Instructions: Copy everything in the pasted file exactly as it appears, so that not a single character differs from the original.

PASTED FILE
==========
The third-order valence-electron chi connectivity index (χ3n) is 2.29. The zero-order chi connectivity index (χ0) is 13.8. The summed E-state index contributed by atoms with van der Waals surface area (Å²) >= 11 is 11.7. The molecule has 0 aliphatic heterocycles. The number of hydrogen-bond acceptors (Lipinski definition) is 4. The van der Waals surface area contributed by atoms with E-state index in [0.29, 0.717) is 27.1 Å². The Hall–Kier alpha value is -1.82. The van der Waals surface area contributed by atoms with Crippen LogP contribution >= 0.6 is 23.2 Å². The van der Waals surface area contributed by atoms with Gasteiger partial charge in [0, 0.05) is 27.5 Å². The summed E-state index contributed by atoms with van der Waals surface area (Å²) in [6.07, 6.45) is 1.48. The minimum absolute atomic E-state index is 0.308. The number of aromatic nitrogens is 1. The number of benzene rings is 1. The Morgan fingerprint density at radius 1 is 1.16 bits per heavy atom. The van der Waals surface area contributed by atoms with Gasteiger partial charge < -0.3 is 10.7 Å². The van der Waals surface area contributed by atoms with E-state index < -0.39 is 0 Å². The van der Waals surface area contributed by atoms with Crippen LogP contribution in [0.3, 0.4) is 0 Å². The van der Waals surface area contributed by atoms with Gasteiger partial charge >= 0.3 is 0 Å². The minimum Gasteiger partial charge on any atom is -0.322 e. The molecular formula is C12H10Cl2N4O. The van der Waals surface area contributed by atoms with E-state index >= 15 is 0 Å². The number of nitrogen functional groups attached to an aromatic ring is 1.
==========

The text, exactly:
The third-order valence-electron chi connectivity index (χ3n) is 2.29. The zero-order chi connectivity index (χ0) is 13.8. The summed E-state index contributed by atoms with van der Waals surface area (Å²) >= 11 is 11.7. The molecule has 0 aliphatic heterocycles. The number of hydrogen-bond acceptors (Lipinski definition) is 4. The van der Waals surface area contributed by atoms with E-state index in [0.29, 0.717) is 27.1 Å². The Hall–Kier alpha value is -1.82. The van der Waals surface area contributed by atoms with Crippen LogP contribution >= 0.6 is 23.2 Å². The van der Waals surface area contributed by atoms with Gasteiger partial charge in [0, 0.05) is 27.5 Å². The summed E-state index contributed by atoms with van der Waals surface area (Å²) in [6.07, 6.45) is 1.48. The minimum absolute atomic E-state index is 0.308. The number of aromatic nitrogens is 1. The number of benzene rings is 1. The Morgan fingerprint density at radius 1 is 1.16 bits per heavy atom. The van der Waals surface area contributed by atoms with Gasteiger partial charge < -0.3 is 10.7 Å². The van der Waals surface area contributed by atoms with E-state index < -0.39 is 0 Å². The van der Waals surface area contributed by atoms with Crippen LogP contribution in [0.3, 0.4) is 0 Å². The van der Waals surface area contributed by atoms with Gasteiger partial charge >= 0.3 is 0 Å². The minimum Gasteiger partial charge on any atom is -0.322 e. The molecular formula is C12H10Cl2N4O. The van der Waals surface area contributed by atoms with E-state index >= 15 is 0 Å². The number of nitrogen functional groups attached to an aromatic ring is 1.